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Application of chromosomal microarray analysis in products of miscarriage
Molecular Cytogenetics volume 11, Article number: 44 (2018)
Chromosomal abnormality is one of the major cause of spontaneous abortion. Most available guidelines suggest genetic testing after three miscarriages, which has been proved to be difficult to adhere to and somewhat of low cost-effectiveness. As chromosomal microarray analysis has been recommended to be applied on miscarriage products, we managed a retrospective study on our experience investigate the potential impact of this technique on previous guidelines and our present management on miscarried couples and products.
Of the 405 products of conceptions, the overall detection rate of pathogenetic results was 55.3% (224/405), including 7.1% (16/224) copy number changes which could be missed by conventional karyotyping analysis. Of the 222 natural conception samples, abnormal genetic results were found in 126 cases (56.8%). The detection rate in the assistant reproductive treatment group was 53.6% (98/183). No significant difference was found between these two groups (p = 0.645, OR = 1.110 with 95% CI: 0.713–1.726). The detection rate was 53.2% (75/141) in 141 product-of-conceptions (POCs) of mothers with adverse pregnancy histories. Of the 264 POC samples of mothers without abnormal pregnancy histories, 56.4% (149/264) were genetically abnormal. The detection rate and maternal age between these two groups were all compatible.
Chromosomal microarray testing should be referred to couples at their first miscarriage regardless of the way how they get pregnant.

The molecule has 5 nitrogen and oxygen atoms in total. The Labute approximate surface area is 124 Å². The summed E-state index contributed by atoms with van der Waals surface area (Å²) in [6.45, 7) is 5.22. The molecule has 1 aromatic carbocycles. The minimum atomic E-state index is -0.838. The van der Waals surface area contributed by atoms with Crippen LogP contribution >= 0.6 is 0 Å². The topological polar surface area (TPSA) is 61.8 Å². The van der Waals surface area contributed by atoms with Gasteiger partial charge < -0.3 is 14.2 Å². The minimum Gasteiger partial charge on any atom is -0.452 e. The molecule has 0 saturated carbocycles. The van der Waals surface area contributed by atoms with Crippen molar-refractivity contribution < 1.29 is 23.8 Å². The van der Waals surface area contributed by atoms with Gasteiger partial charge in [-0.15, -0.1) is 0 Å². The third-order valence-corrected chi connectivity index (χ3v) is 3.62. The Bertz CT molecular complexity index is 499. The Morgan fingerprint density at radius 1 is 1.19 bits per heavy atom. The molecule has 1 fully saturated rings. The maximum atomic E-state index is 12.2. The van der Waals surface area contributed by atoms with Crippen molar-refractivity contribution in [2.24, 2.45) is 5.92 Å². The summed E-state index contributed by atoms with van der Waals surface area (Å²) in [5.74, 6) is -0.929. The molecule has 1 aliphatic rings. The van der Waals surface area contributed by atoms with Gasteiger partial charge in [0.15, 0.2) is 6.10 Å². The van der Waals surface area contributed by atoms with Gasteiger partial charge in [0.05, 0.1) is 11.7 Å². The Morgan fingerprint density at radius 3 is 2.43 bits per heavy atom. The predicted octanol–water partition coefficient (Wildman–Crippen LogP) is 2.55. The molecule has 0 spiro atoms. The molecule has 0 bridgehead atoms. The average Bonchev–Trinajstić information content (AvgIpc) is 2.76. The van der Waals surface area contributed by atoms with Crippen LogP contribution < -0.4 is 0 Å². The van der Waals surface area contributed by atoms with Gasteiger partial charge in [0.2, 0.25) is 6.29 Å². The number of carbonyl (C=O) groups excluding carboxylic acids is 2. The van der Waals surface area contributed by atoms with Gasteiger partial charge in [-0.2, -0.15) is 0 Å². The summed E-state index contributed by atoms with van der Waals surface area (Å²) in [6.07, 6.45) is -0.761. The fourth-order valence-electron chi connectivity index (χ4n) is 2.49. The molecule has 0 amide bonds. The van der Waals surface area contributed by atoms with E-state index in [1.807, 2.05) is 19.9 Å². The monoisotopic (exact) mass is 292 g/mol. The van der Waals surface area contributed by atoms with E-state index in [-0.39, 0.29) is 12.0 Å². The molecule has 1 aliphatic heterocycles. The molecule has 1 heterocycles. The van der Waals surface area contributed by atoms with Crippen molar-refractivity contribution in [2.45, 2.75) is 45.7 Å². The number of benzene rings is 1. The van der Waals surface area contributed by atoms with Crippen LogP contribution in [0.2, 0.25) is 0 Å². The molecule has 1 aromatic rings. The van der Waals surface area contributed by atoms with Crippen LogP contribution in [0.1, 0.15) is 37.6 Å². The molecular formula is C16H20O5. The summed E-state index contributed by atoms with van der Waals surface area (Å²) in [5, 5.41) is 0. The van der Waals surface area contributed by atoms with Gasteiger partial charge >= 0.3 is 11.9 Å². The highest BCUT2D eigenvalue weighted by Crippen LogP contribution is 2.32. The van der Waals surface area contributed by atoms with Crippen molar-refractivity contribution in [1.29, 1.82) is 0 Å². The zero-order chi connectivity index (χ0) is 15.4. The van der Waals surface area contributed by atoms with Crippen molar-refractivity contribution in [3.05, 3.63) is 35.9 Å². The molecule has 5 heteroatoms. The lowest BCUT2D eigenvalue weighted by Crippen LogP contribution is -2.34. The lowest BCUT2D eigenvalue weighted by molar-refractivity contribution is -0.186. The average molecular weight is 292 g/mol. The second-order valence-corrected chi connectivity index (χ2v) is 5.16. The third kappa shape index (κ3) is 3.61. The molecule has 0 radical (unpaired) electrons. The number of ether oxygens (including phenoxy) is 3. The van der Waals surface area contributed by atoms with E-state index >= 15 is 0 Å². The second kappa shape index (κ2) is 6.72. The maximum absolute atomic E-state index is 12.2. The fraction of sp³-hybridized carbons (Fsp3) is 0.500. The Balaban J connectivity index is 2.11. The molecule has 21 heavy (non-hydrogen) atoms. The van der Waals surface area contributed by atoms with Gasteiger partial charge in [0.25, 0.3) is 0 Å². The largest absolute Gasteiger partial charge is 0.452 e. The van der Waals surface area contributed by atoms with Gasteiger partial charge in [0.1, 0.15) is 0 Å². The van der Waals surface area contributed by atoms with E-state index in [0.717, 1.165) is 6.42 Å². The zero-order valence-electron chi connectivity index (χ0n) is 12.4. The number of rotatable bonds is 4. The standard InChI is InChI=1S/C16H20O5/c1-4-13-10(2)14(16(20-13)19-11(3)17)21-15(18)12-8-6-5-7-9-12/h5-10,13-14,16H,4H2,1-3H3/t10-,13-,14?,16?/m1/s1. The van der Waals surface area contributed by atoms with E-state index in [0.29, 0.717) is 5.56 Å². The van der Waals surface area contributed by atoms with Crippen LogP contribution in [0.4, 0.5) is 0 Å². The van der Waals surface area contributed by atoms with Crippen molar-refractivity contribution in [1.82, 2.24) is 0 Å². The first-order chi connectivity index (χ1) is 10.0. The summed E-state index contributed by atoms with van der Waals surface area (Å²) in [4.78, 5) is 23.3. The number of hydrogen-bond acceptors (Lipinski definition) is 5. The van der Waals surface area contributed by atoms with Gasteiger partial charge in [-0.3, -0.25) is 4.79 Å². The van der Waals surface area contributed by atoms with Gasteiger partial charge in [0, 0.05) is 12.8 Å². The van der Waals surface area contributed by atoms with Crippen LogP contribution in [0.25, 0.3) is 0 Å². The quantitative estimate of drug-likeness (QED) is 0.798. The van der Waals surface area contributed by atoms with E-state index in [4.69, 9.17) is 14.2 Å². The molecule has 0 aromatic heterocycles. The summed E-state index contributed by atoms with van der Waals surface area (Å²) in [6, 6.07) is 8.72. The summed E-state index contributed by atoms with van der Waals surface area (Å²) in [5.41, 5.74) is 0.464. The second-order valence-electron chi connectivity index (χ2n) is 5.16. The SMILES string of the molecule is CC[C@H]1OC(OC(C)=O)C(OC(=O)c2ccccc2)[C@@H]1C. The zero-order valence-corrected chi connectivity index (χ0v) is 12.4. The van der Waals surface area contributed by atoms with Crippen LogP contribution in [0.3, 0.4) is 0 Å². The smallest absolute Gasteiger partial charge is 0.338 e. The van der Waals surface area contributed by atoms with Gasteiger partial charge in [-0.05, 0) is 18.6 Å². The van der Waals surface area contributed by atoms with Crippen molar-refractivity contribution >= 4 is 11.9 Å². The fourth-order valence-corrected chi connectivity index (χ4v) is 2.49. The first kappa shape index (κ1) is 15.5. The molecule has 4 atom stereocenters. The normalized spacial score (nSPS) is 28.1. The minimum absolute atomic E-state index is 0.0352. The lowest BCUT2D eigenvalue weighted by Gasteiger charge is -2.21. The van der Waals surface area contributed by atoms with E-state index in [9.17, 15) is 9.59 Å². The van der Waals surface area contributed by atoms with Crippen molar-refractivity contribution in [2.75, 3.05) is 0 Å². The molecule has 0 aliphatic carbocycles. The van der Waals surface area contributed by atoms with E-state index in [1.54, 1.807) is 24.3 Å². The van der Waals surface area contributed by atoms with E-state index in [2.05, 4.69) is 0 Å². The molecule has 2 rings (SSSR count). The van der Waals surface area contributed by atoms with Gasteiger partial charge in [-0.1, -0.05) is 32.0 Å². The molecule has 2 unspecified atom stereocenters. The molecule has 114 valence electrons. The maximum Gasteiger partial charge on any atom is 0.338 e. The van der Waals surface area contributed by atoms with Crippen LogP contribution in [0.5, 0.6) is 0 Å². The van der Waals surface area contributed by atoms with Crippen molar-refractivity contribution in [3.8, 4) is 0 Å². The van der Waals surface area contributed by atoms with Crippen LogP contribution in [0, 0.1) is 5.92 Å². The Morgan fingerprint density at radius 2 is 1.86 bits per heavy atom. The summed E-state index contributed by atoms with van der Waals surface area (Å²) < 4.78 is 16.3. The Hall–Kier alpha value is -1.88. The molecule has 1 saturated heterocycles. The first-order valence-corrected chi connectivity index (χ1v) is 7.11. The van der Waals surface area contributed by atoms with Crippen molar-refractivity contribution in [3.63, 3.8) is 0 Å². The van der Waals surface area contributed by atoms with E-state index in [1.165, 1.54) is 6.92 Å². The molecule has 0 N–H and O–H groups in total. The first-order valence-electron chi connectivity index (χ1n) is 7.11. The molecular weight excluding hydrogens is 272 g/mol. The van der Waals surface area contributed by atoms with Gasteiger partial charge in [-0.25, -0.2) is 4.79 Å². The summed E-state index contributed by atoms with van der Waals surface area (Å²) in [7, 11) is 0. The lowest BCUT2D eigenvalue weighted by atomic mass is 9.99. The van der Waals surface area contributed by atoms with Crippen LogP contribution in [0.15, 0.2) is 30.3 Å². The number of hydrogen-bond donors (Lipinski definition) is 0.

Pregnancy loss at any gestational age could be a catastrophic incident for the woman and her family. Seeking the potential cause is an effective way to estimate the recurrent risk and to take precautions to avoid another pregnancy loss. Though not fully deciphered, a good bunch of etiologies have been established to be related to pregnancy loss, among which, chromosomal abnormalities or genetic imbalances of the embryos or fetus have long been recognized as one of the major cause of miscarriage (< 20 weeks’ gestation). However, established in cytogenetic ages, most available practical guidelines mainly suggest genetic testing on a third miscarriage [2, 11, 23]. Even the most recent guidelines did not change the opinion .
With traditional cytogenetic techniques, culture failure due to microbial contamination and tissue inactivation was reported as high as 21–25% when applied to the product-of-conception specimens . Maternal cell contamination and selected cell line proliferation might distort the real condition of fetal karyotype . Resolution and potentially subjective judgment of the chromosomal alternation is another issue of this technique. All these drawbacks might be the handicap of the application and be recommended to a “recurrent” miscarriage.
However, due to the anxiety of the patients suffering from the miscarriage and other reasons, some investigations revealed that adhesion to guidelines was not ideal for both patients and professionals [12, 29, 30]. On the other hand, psychological stress and depression caused by miscarriage might be otherwise a high risk factor of miscarriage [17, 19, 31]. Thus we are considering if there’s something we could be done to improve the situation.
Thanks to the dramatic improvement in genetic testing techniques and reduced cost, we are now able to detect submicroscopic imbalances on a whole genome scale at a much lower price. Chromosomal microarray analysis (CMA) is one of the most prestigious technique. As a DNA-based technique, CMA is free form the drawbacks of traditional cytogenetic testing. What’s more, as CMA could reveal copy number changes over 400 kb (depending on different platforms that applied) in the scale of whole genome simultaneously, findings of submicroscopic copy number variations (CNVs) were reported as another advantage over traditional techniques. Levy B  found 1.6% pathogenic CNVs in their cohort. Other researchers found an additional 5.7–13% pathogenic CNVs in karyotypingly normal product-of-conception (POC) specimens [10, 22, 33]. As a result, CMA was generally accepted as a powerful technique to detect genetic imbalances in POC samples.